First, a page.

Ferrara, City of the Renaissance, and its Po Delta are the first example of Italian Renaissance town planning and its influence on the landscape.
In 1492, the plan of the city was redesigned on the order of the ruling Ercole d'Este I. Biagio Rossetti designed the new layout, introduced new streets linking the Renaissance city with the medieval heart and added fortifications.
Ercole d'Este I was one of the most significant patrons of the arts in late 15th and early 16th century Italy. Ferrara at that time grew into a cultural center, renowned for music as well as for visual arts.
The associated sites in the Po Delta include (among others): Este ducal residences in Diamantina, Voghiera and Schifanoia, the Villa della Mensa and the towns of Cento and Comacchio.
Map of FerraraLoad map
March 2023 - so far we had missed Ferrara on our trips. This time it was on the itinerary, as we wanted to complete Italy's WHS list. After we had lunch in Vicenza we drove partly Highway, partly on smaller roads towards our next Stop. South of the old town there is a large parking lot at the mura ferrara where we also spent the night in our campervan.
It was only a few minutes walk to the Castello and the Cattedrale. This evening we still had Gelato and Pizza on the hand and made a short walk through the old town. However, as it was Friday night, the bars filled up with more and more people, thus we decided to return to the Camper. I woke up at 6 next morning and decided to take another Walk through the center. Garbagemen were tyding up squeky clean.
I still visited the old ghetto and got some Coppia ferrarese, which actually do not taste like anything.
Three weeks later, on our way back north we crossed parts of the PO-Delta did not get the OUV of the area. though. In comparison the Risotto fields around Mantua seem way worthy.
Ferrara was a surprise for me. I expected just another WHS Italian town, but it can be described as a flat urban landscape stuffed with monuments such as Duomo, Castello Estenze, Palazzo Diamanti and others monumental buildings and palaces. So, my advice how to enjoy such sites is to be lost in the streets and to be “shocked” by random finding of something exceptional – for example 15th century Casa Romei (PHOTO) with very nice courtyards, loggias and original wooden ceilings. The town is quite big, thus tourists are evenly scattered within the large area, which is very refreshing after visiting touristy spots like Florence.
Palazzo Diamanti and its neighborhood are also very nice. The gallery inside the palace was officially opened, but the cash desk was locked. So, it was possible to enter but not possible to buy a ticket… that was eventually OK for me as I enjoyed the façade decoration from outside only. I would not expect anything inside that would beat my impression from what I have seen outside. Duomo, at least from outside, is in quite a bad shape, it is covered by lichens and other flora, and seemed to collapse soon, and thus it is closed for visitors and under reconstruction. The main façade is hidden under scaffolding. As I saw magnificent cathedrals in Modena and Parma, I was not disappointed and enjoyed the narrow streets and palaces all around. It was also very interesting to see that the former ghetto with synagogue and school are very ordinary district, I would say, and it cannot be recognized until you noticed the signs.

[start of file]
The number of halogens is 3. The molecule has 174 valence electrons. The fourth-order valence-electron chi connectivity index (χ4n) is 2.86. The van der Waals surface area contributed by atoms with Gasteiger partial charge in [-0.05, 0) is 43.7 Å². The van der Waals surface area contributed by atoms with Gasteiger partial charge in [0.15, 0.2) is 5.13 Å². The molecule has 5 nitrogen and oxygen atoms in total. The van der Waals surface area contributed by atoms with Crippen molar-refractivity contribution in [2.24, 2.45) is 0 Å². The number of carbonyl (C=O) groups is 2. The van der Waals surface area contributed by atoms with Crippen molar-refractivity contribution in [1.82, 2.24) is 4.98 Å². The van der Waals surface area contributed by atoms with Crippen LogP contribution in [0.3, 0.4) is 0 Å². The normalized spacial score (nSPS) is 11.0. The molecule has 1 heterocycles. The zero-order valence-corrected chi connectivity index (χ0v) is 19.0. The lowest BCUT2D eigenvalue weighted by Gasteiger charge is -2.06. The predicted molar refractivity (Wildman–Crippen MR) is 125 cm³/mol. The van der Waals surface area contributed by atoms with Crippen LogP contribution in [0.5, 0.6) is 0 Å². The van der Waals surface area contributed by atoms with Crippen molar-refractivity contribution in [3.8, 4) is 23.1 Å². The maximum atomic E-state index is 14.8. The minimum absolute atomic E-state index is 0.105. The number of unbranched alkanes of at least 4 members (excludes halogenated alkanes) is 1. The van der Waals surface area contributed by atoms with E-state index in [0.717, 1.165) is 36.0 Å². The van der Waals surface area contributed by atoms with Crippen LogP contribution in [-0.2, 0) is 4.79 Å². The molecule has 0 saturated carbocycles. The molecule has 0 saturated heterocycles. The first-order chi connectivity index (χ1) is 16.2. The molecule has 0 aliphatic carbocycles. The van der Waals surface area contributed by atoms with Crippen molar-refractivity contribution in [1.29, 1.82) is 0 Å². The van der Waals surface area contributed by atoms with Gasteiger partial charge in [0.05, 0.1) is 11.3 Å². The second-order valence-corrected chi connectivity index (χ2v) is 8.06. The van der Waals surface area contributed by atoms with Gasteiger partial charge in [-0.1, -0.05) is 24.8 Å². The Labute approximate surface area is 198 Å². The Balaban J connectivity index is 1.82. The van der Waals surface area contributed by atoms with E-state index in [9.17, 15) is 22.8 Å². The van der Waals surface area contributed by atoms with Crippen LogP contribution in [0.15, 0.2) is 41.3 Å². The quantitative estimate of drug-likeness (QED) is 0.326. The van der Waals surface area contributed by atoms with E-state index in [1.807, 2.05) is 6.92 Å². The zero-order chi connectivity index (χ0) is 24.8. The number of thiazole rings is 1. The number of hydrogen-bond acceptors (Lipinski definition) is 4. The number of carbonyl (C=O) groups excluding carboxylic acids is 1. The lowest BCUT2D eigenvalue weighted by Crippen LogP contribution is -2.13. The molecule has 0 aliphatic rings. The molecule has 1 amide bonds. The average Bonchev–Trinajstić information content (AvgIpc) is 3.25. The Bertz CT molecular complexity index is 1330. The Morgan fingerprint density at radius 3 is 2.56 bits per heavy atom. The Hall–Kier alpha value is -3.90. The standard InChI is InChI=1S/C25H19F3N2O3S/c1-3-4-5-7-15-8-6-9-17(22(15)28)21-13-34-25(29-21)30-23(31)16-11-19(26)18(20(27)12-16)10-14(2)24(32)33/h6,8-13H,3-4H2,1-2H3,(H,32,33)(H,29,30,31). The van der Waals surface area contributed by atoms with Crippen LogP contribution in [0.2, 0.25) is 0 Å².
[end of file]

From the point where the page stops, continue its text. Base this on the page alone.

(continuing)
Historical center of Ferrara is inscribed together with Po delta. I have not visited the area of the delta, but what I could see from a plane looked fascinating.
To conclude: I liked center of Ferrara and together with Po delta landscape is worth visiting as well as inscription.
Ferrara is certainly one of the most livable cities in Italy, being the country's bicycle capital and having many green spaces. Its historic centre is quite interesting and pleasant, as well, but to me it did not appeal so much as a WH city. The cathedral and the Castello Estense, the city's landmark, are not bad (especially the moat), but nothing outstanding. I also saw the Palazzo dei Diamanti, famous for its unique wall, and the Palazzo Schifanoia, with its beautiful frescoes. To see the Po Delta part of the inscription, I took a bus out to Comacchio, a pleasant little town with a pretty Old Town and direct access to the canals and waterways that make up the delta. I just saw a small part of it, but I do believe that the Po Delta, as a unique cultural landscape, would easily stand on its own as a separate WH site, as I can't really see a very close connection to Ferrara (except for geographical reasons). Maybe then Ferrara should have been combined with Mantova as a pair of Renaissance towns.
Finally I have succeeded in finding my way into the Po Delta area. I took a FER train from Ferrara to Codigoro to see the flood protection structures in the district.
I then took a bus to Commacchio, a picturesque town on the edge of its namesake lagoon. The lagoon is very popular with fishermen, but the town has a network of canals and bridges and a collection of restored medieval buildings. A veritable mini-Venice.
A combined bus/train journey brought me back to Ferrara.
I visited this WHS in September 2012. The highlight of this medieval city is the Castello Estense. The visit inside is very informative and you get to see the dungeons where prisoners used to be kept. The mirrors are a great way to help illustrate the painted ceilings. The Cathedral and Palazzo dei Diamanti as well as Piazza Trieste are worth visiting too.